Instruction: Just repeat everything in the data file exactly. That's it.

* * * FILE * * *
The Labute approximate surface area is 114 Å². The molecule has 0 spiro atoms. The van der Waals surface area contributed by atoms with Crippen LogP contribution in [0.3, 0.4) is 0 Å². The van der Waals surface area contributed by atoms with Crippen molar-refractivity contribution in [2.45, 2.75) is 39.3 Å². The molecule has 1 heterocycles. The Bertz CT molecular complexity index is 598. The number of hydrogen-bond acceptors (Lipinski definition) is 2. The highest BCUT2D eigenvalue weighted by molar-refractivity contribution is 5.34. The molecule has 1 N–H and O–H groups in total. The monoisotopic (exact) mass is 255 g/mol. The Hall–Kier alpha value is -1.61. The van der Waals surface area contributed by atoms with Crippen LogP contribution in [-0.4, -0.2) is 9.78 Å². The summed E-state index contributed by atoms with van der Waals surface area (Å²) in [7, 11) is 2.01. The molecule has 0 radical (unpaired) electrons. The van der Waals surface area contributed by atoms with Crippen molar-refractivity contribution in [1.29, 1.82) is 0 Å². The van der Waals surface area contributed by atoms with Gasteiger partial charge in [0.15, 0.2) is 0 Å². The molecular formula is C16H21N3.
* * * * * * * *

The Labute approximate surface area is 114 Å². The molecule has 0 spiro atoms. The van der Waals surface area contributed by atoms with Crippen LogP contribution in [0.3, 0.4) is 0 Å². The van der Waals surface area contributed by atoms with Crippen molar-refractivity contribution in [2.45, 2.75) is 39.3 Å². The molecule has 1 heterocycles. The Bertz CT molecular complexity index is 598. The number of hydrogen-bond acceptors (Lipinski definition) is 2. The highest BCUT2D eigenvalue weighted by molar-refractivity contribution is 5.34. The molecule has 1 N–H and O–H groups in total. The monoisotopic (exact) mass is 255 g/mol. The Hall–Kier alpha value is -1.61. The van der Waals surface area contributed by atoms with Crippen LogP contribution in [-0.4, -0.2) is 9.78 Å². The summed E-state index contributed by atoms with van der Waals surface area (Å²) in [7, 11) is 2.01. The molecule has 0 radical (unpaired) electrons. The van der Waals surface area contributed by atoms with Crippen molar-refractivity contribution in [1.29, 1.82) is 0 Å². The van der Waals surface area contributed by atoms with Gasteiger partial charge in [0.15, 0.2) is 0 Å². The molecular formula is C16H21N3.